I want to discuss your eating during weight loss surgery recovery not so much from my own experience but because of what I read way too often on this site and others I’ve visited about others’ experiences.
I will say from the get-go that this is a real sore point with me for many reasons. The biggest reason is because of the newbies that may be looking into lap band surgery for themselves, and the bad choices of others may harm those seeking advice about getting a band.
Every one of us will be put on a very restrictive diet following lap band surgery. The terms may vary from doctor to doctor, but overall the rules are the same: a period of liquids followed by a period of mushies eventually followed by solids. Those are the rules. Some doctors may even split your liquids phase into two parts — clear liquids followed by soups.
However, too often I read where people are eating foods that are too solid for the phase they are in — usually during the liquid phase. They justify it by saying, “I chewed steak until it was totally mushy, so it’s almost like it was liquid.” This is NOT okay! You are not on a liquid phase for torture, as a dietary restriction, or for grins and giggles — your stomach is healing from surgery, there are newly placed stitches keeping your band in place, and the natural spasming that your stomach does when it is given food can dislodge your stitches and cause your band to slip. It may not happen the day or the week you break the rule — it may be a year down the road.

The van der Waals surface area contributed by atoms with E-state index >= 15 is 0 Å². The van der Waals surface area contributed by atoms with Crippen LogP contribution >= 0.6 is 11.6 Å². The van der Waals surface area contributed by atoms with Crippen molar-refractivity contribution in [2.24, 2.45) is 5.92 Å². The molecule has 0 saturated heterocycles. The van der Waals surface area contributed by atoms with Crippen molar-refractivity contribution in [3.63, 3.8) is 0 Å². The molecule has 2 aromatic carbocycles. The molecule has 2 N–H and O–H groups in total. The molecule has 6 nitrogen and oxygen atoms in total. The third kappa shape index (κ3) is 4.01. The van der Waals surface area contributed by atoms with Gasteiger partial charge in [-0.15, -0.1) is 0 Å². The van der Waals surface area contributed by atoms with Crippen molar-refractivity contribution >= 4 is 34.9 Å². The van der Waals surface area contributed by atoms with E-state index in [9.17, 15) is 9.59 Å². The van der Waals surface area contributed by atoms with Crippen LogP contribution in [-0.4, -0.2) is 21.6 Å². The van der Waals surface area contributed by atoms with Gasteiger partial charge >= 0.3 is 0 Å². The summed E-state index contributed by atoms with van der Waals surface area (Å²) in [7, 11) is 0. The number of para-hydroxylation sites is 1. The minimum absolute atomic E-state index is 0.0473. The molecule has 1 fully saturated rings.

Look, we banded people know you’re probably hungry. I wasn’t hungry for weeks after surgery, but that’s my experience. I know you may be or may think you are. Heck, it may even just be head hunger. The hardest thing for me was going a month or more (pre-op and post-op liquids) of not chewing anything. We get it.
But the fact is, just because you were ABLE to swallow that piece of steak or chicken or pizza three days after surgery doesn’t mean that it’s okay to do so. You not only set yourself up for losing your band in the future, you harm others who are still deciding if they can or want to do this. If you give out this information and have others thinking they can do it too, you are hurting them as well as yourself.
I am certainly not what one would call a band success — in November I will have had my band three years and I am down the same 50 or so pounds (with my biggest loss having been 75 pounds — so yes, I’ve gained). I cheat. I stress eat. I don’t exercise like I should. I don’t come from a position of grandstanding, because I still battle my own demons.
However, I DID go into this a thousand percent and followed all the rules — especially during my recovery. Please, if you do nothing else, follow your doctor’s rules after surgery.